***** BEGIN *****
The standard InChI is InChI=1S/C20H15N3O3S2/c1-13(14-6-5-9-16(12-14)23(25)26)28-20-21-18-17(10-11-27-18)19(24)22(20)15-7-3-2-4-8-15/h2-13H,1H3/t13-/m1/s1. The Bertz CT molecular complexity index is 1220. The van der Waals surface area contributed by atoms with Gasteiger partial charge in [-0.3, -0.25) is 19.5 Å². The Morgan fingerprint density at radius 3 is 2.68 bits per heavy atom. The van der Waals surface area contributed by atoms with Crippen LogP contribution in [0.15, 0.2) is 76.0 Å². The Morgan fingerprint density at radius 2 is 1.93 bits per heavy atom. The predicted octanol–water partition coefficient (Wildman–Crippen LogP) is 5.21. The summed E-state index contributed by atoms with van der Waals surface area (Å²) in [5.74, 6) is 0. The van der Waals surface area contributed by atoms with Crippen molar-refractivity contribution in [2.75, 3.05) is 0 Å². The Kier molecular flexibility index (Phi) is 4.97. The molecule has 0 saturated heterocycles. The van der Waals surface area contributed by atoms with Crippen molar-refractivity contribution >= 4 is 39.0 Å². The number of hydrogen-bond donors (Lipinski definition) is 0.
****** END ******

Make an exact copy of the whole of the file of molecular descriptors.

The standard InChI is InChI=1S/C20H15N3O3S2/c1-13(14-6-5-9-16(12-14)23(25)26)28-20-21-18-17(10-11-27-18)19(24)22(20)15-7-3-2-4-8-15/h2-13H,1H3/t13-/m1/s1. The Bertz CT molecular complexity index is 1220. The van der Waals surface area contributed by atoms with Gasteiger partial charge in [-0.3, -0.25) is 19.5 Å². The Morgan fingerprint density at radius 3 is 2.68 bits per heavy atom. The van der Waals surface area contributed by atoms with Crippen LogP contribution in [0.15, 0.2) is 76.0 Å². The Morgan fingerprint density at radius 2 is 1.93 bits per heavy atom. The predicted octanol–water partition coefficient (Wildman–Crippen LogP) is 5.21. The summed E-state index contributed by atoms with van der Waals surface area (Å²) in [5.74, 6) is 0. The van der Waals surface area contributed by atoms with Crippen molar-refractivity contribution in [2.75, 3.05) is 0 Å². The Kier molecular flexibility index (Phi) is 4.97. The molecule has 0 saturated heterocycles. The van der Waals surface area contributed by atoms with Crippen molar-refractivity contribution >= 4 is 39.0 Å². The number of hydrogen-bond donors (Lipinski definition) is 0.